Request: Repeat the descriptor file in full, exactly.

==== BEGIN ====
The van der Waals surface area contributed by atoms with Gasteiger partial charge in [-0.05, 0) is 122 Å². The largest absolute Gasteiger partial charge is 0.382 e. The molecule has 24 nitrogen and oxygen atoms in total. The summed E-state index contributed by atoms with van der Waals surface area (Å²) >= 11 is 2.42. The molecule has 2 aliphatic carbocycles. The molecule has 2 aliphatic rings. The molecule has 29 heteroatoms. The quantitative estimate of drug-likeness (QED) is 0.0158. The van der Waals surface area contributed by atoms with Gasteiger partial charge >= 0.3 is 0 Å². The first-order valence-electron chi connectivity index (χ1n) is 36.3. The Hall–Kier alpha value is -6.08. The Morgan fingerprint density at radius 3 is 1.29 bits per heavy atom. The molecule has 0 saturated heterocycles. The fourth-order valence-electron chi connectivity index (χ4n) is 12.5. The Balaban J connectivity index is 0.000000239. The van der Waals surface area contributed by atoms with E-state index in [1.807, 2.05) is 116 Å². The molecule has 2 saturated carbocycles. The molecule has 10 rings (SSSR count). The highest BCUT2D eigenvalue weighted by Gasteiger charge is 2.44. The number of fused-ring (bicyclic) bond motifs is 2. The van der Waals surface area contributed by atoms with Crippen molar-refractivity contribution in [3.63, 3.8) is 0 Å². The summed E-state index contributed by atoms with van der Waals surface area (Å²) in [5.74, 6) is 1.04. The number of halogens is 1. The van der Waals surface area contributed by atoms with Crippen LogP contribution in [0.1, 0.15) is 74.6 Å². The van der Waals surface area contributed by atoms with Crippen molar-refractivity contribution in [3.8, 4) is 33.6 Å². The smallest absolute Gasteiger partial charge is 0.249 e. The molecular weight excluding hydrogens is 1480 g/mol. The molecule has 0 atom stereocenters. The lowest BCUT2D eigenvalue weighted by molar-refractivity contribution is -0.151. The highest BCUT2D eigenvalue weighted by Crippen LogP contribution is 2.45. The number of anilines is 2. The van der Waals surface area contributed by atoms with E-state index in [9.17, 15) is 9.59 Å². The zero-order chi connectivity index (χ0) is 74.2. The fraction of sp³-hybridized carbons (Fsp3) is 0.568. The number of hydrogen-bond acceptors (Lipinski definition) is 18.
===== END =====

The van der Waals surface area contributed by atoms with Gasteiger partial charge in [-0.05, 0) is 122 Å². The largest absolute Gasteiger partial charge is 0.382 e. The molecule has 24 nitrogen and oxygen atoms in total. The summed E-state index contributed by atoms with van der Waals surface area (Å²) >= 11 is 2.42. The molecule has 2 aliphatic carbocycles. The molecule has 2 aliphatic rings. The molecule has 29 heteroatoms. The quantitative estimate of drug-likeness (QED) is 0.0158. The van der Waals surface area contributed by atoms with Gasteiger partial charge >= 0.3 is 0 Å². The first-order valence-electron chi connectivity index (χ1n) is 36.3. The Hall–Kier alpha value is -6.08. The Morgan fingerprint density at radius 3 is 1.29 bits per heavy atom. The molecule has 0 saturated heterocycles. The fourth-order valence-electron chi connectivity index (χ4n) is 12.5. The Balaban J connectivity index is 0.000000239. The van der Waals surface area contributed by atoms with E-state index in [1.807, 2.05) is 116 Å². The molecule has 2 saturated carbocycles. The molecule has 10 rings (SSSR count). The highest BCUT2D eigenvalue weighted by Gasteiger charge is 2.44. The number of fused-ring (bicyclic) bond motifs is 2. The van der Waals surface area contributed by atoms with Crippen molar-refractivity contribution in [3.63, 3.8) is 0 Å². The summed E-state index contributed by atoms with van der Waals surface area (Å²) in [5.74, 6) is 1.04. The number of halogens is 1. The van der Waals surface area contributed by atoms with Crippen LogP contribution in [0.1, 0.15) is 74.6 Å². The van der Waals surface area contributed by atoms with Crippen molar-refractivity contribution in [3.8, 4) is 33.6 Å². The smallest absolute Gasteiger partial charge is 0.249 e. The molecular weight excluding hydrogens is 1480 g/mol. The molecule has 0 atom stereocenters. The lowest BCUT2D eigenvalue weighted by molar-refractivity contribution is -0.151. The highest BCUT2D eigenvalue weighted by Crippen LogP contribution is 2.45. The number of anilines is 2. The van der Waals surface area contributed by atoms with E-state index in [9.17, 15) is 9.59 Å². The zero-order chi connectivity index (χ0) is 74.2. The fraction of sp³-hybridized carbons (Fsp3) is 0.568. The number of hydrogen-bond acceptors (Lipinski definition) is 18.